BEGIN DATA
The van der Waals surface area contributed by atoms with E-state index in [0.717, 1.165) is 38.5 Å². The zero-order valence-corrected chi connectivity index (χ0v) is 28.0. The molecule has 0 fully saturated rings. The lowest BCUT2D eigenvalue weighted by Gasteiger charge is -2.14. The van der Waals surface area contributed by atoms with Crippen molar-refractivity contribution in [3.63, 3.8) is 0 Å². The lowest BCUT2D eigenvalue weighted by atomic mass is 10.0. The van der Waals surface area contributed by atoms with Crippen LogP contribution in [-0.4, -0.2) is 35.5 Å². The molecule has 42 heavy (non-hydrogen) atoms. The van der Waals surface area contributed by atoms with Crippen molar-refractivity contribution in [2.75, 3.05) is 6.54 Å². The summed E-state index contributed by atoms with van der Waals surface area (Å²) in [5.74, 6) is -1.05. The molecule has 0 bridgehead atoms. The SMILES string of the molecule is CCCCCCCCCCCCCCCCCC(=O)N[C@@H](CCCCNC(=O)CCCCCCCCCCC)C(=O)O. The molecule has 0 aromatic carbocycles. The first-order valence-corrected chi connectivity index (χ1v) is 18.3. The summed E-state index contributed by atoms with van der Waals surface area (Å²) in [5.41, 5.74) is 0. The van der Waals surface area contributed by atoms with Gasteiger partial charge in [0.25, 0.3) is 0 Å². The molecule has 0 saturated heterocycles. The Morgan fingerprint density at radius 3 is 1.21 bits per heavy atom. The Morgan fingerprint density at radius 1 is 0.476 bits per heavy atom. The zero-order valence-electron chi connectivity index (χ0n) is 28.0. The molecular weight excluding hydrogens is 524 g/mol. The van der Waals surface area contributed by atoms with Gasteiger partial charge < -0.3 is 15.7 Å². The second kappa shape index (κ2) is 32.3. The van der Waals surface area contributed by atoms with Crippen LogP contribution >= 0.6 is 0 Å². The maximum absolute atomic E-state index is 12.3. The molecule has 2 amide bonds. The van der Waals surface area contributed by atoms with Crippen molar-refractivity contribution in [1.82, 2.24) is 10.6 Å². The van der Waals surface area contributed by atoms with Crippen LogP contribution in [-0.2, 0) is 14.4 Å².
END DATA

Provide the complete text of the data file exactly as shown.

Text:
The van der Waals surface area contributed by atoms with E-state index in [0.717, 1.165) is 38.5 Å². The zero-order valence-corrected chi connectivity index (χ0v) is 28.0. The molecule has 0 fully saturated rings. The lowest BCUT2D eigenvalue weighted by Gasteiger charge is -2.14. The van der Waals surface area contributed by atoms with Crippen molar-refractivity contribution in [3.63, 3.8) is 0 Å². The lowest BCUT2D eigenvalue weighted by atomic mass is 10.0. The van der Waals surface area contributed by atoms with Crippen LogP contribution in [-0.4, -0.2) is 35.5 Å². The molecule has 42 heavy (non-hydrogen) atoms. The van der Waals surface area contributed by atoms with Crippen molar-refractivity contribution in [2.75, 3.05) is 6.54 Å². The summed E-state index contributed by atoms with van der Waals surface area (Å²) in [5.74, 6) is -1.05. The molecule has 0 bridgehead atoms. The SMILES string of the molecule is CCCCCCCCCCCCCCCCCC(=O)N[C@@H](CCCCNC(=O)CCCCCCCCCCC)C(=O)O. The molecule has 0 aromatic carbocycles. The first-order valence-corrected chi connectivity index (χ1v) is 18.3. The summed E-state index contributed by atoms with van der Waals surface area (Å²) in [5.41, 5.74) is 0. The van der Waals surface area contributed by atoms with Gasteiger partial charge in [0.25, 0.3) is 0 Å². The molecule has 0 saturated heterocycles. The Morgan fingerprint density at radius 3 is 1.21 bits per heavy atom. The Morgan fingerprint density at radius 1 is 0.476 bits per heavy atom. The zero-order valence-electron chi connectivity index (χ0n) is 28.0. The molecular weight excluding hydrogens is 524 g/mol. The van der Waals surface area contributed by atoms with Gasteiger partial charge < -0.3 is 15.7 Å². The second kappa shape index (κ2) is 32.3. The van der Waals surface area contributed by atoms with Crippen LogP contribution >= 0.6 is 0 Å². The maximum absolute atomic E-state index is 12.3. The molecule has 2 amide bonds. The van der Waals surface area contributed by atoms with Crippen molar-refractivity contribution in [1.82, 2.24) is 10.6 Å². The van der Waals surface area contributed by atoms with Crippen LogP contribution in [-0.2, 0) is 14.4 Å².